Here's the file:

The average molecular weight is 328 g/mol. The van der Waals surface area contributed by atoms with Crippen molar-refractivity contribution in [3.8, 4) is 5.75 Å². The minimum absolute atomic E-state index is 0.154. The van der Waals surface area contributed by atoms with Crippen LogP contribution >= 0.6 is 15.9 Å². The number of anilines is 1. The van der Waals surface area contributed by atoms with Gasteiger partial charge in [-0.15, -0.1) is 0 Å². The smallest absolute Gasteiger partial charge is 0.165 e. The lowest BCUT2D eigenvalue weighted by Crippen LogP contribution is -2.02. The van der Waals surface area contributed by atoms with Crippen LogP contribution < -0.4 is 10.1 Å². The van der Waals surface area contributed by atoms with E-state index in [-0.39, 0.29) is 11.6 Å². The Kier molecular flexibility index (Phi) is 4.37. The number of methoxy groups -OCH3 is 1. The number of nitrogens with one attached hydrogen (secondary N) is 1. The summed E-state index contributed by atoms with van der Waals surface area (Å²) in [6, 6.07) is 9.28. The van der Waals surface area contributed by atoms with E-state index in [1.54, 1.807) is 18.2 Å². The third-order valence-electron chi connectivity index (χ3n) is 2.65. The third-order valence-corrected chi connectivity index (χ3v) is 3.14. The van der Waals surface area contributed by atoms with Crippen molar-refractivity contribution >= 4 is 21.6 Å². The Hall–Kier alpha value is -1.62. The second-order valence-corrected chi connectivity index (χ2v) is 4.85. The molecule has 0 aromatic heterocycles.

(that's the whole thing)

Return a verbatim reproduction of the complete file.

The average molecular weight is 328 g/mol. The van der Waals surface area contributed by atoms with Crippen molar-refractivity contribution in [3.8, 4) is 5.75 Å². The minimum absolute atomic E-state index is 0.154. The van der Waals surface area contributed by atoms with Crippen LogP contribution >= 0.6 is 15.9 Å². The number of anilines is 1. The van der Waals surface area contributed by atoms with Gasteiger partial charge in [-0.15, -0.1) is 0 Å². The smallest absolute Gasteiger partial charge is 0.165 e. The lowest BCUT2D eigenvalue weighted by Crippen LogP contribution is -2.02. The van der Waals surface area contributed by atoms with Crippen LogP contribution < -0.4 is 10.1 Å². The van der Waals surface area contributed by atoms with E-state index in [-0.39, 0.29) is 11.6 Å². The Kier molecular flexibility index (Phi) is 4.37. The number of methoxy groups -OCH3 is 1. The number of nitrogens with one attached hydrogen (secondary N) is 1. The summed E-state index contributed by atoms with van der Waals surface area (Å²) in [6, 6.07) is 9.28. The van der Waals surface area contributed by atoms with E-state index in [1.54, 1.807) is 18.2 Å². The third-order valence-electron chi connectivity index (χ3n) is 2.65. The third-order valence-corrected chi connectivity index (χ3v) is 3.14. The van der Waals surface area contributed by atoms with Crippen molar-refractivity contribution >= 4 is 21.6 Å². The Hall–Kier alpha value is -1.62. The second-order valence-corrected chi connectivity index (χ2v) is 4.85. The molecule has 0 aromatic heterocycles.